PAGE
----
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Morning Briefing: Happy Matt Harvey Day ... while it lasts

NEW YORK --

FIRST PITCH: It's Matt Harvey Day for the New York Mets … at least for part of the game.

ESPN's Buster Olney reports that Harvey will have two starts of about 70 pitches apiece, including on ESPN Sunday Night Baseball against the New York Yankees. Harvey then will have a shorter start, possibly three innings, as the regular season winds down.

Olney reports that the decision resulted from a series of phone conversations between general manager Sandy Alderson, agent Scott Boras, Dr. James Andrews and Harvey.

Still, manager Terry Collins insisted late Saturday: "There's no pitch count involved. I'm just going to limit his workload, and that'll be my decision when I think he should come out. Obviously if he's working very, very hard, it might be earlier. If he's cruising, it might be a little bit later. He's not going to go deep into the game. We'll just see how he does and how they react to him."

Harvey (12-7, 2.88 ERA) opposes left-hander CC Sabathia (4-9, 4.43) in Sunday's 8:08 p.m. ET rubber game.

Harvey sits at 171 2/3 innings this season. He last pitched on Sept. 8, when he was charged with seven runs in 5 1/3 innings in what became an 8-7 win against the Washington Nationals in D.C.

"He's Matt Harvey. I always feel good. When I come to the ballpark and he's pitching, there's a smile on my face," Collins said. "And he gets up for these kind of games. You look any night he's pitched, especially Sunday night games on national TV -- big audience, big crowd, the Yankees. He loves to pitch against the Yankees. And I expect him to step up. Unfortunately, I'm going to have some reins on him."

Despite Collins using Juan Uribe as a pinch hitter for Lucas Duda against a southpaw on Saturday, the manager said Duda will start on Sunday against the left-handed Sabathia.

SATURDAY'S NEWS REPORTS:

  • Noah Syndergaard surrendered a three-run homer to Carlos Beltran in the first inning, then retired 12 straight batters. However, Michael Pineda blanked the Mets for 5 1/3 innings and the Yankees went on to a 5-0 win on Saturday at Citi Field. The Mets' magic number remained eight. The Nationals beat the Miami Marlins to reduce the Mets' division lead to seven games with 14 to play. Syndergaard also surrendered a two-run homer to Brian McCann in the sixth. "If you look at the tape at all, he made two bad pitches," Collins said. "He made the pitch to Beltran. He tried to go up and in and left it on the plate. He tried to go down and away to McCann and left it on the plate." Read game recaps in the Post, Daily News, Times, Newsday, Record and at MLB.com.

  • Assuming the Mets are in the postseason, Syndergaard will be in the rotation, Collins declared Saturday. Collins did not specify his full rotation for the expected Division Series against the Los Angeles Dodgers, but Jacob deGrom, Harvey and Syndergaard obviously are locks, with Steven Matz seemingly the proper choice to round out the rotation. Matz has allowed two earned runs or fewer in each of his five career starts. That would result in Bartolo Colon serving as a multi-inning reliever, if a starting pitcher has a short outing. Read more in the Daily News.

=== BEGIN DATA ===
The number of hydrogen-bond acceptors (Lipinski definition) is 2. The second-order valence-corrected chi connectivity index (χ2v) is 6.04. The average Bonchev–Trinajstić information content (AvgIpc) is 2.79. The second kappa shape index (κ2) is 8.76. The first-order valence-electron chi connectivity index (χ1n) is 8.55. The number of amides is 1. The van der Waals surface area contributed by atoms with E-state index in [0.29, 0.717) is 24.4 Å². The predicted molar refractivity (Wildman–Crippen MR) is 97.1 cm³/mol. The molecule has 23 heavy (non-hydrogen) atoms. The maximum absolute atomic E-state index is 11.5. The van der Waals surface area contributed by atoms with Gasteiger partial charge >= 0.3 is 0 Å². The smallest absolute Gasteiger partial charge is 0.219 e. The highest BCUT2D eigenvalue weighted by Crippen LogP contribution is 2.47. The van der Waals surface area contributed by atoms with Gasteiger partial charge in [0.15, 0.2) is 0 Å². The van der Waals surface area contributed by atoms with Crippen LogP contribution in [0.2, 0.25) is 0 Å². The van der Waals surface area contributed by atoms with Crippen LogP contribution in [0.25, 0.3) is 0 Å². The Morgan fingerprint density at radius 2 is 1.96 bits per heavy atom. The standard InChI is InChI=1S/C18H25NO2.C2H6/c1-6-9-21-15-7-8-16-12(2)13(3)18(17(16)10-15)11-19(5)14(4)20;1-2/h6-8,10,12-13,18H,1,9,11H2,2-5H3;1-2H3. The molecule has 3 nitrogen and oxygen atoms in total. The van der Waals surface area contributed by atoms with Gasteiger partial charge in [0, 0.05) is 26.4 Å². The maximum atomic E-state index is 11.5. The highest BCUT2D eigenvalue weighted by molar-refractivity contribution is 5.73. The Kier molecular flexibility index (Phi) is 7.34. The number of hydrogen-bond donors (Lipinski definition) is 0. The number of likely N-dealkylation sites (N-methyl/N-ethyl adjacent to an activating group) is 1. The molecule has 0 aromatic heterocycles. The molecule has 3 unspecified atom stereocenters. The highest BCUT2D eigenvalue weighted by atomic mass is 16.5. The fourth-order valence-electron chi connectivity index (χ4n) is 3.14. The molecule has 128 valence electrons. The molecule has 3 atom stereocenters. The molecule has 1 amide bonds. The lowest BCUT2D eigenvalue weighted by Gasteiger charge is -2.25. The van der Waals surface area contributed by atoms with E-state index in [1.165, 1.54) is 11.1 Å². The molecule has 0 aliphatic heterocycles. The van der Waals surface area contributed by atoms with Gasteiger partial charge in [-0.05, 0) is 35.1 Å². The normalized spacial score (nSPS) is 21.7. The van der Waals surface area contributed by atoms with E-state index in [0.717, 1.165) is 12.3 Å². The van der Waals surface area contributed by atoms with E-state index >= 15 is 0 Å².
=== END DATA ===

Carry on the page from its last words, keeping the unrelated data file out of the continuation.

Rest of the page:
• The Mets plan to skip deGrom on Tuesday and instead will use Logan Verrett that night against the Atlanta Braves. DeGrom is not subject to a tight innings cap, but has struggled of late and potentially can use the rest, the Mets believe. Read more in the Record, Daily News, Newsday and at MLB.com.

  • Yoenis Cespedes is hitless in his last 17 at-bats. Even Mets staff wonders if getting hit by a pitch from Miami's Tom Koehler last week helped cause the rut. Cespedes declined to speak to reporters postgame Saturday. Columnist David Lennon in Newsday opines about that silence: "Even with the intervention of Mets PR officials, who tried to convey the importance to Cespedes of answering a few questions -- especially during the max exposure of the Subway Series -- he declined. That's his prerogative, of course. But we've seen a ton of talented players go through much longer periods of soul-searching and still have steel skin. Scenarios like these aren't written into $180 million contracts. There's no speaking clause. It is something to consider, however, when you're a New York owner or general manager weighing the entire package, wondering how somebody will perform over the length of a sizable deal." Read more at MLB.com.

  • Tyler Clippard remained unavailable for a second straight day Saturday with back tightness.

  • Columnist Mike Vaccaro in the Post suggests Beltran deserves to be thought of more fondly in Queens.

  • Read more on Harvey's upcoming start against the Yankees in Newsday.

  • Read more on Syndergaard's outing in Newsday.

  • Six out of eight scouts prefer Michael Conforto over Greg Bird if forced to choose, Joel Sherman writes in the Post.

  • From the bloggers … Faith and Fear prefers its Subway Series hype somewhere east of August.

BIRTHDAYS: Jason Bay turns 37. ... Dave Gallagher is 55. ... Dennis Ribant was born on this date in 1941

TWEET OF THE DAY:

YOU'RE UP: Which four pitchers should comprise the Mets' postseason rotation?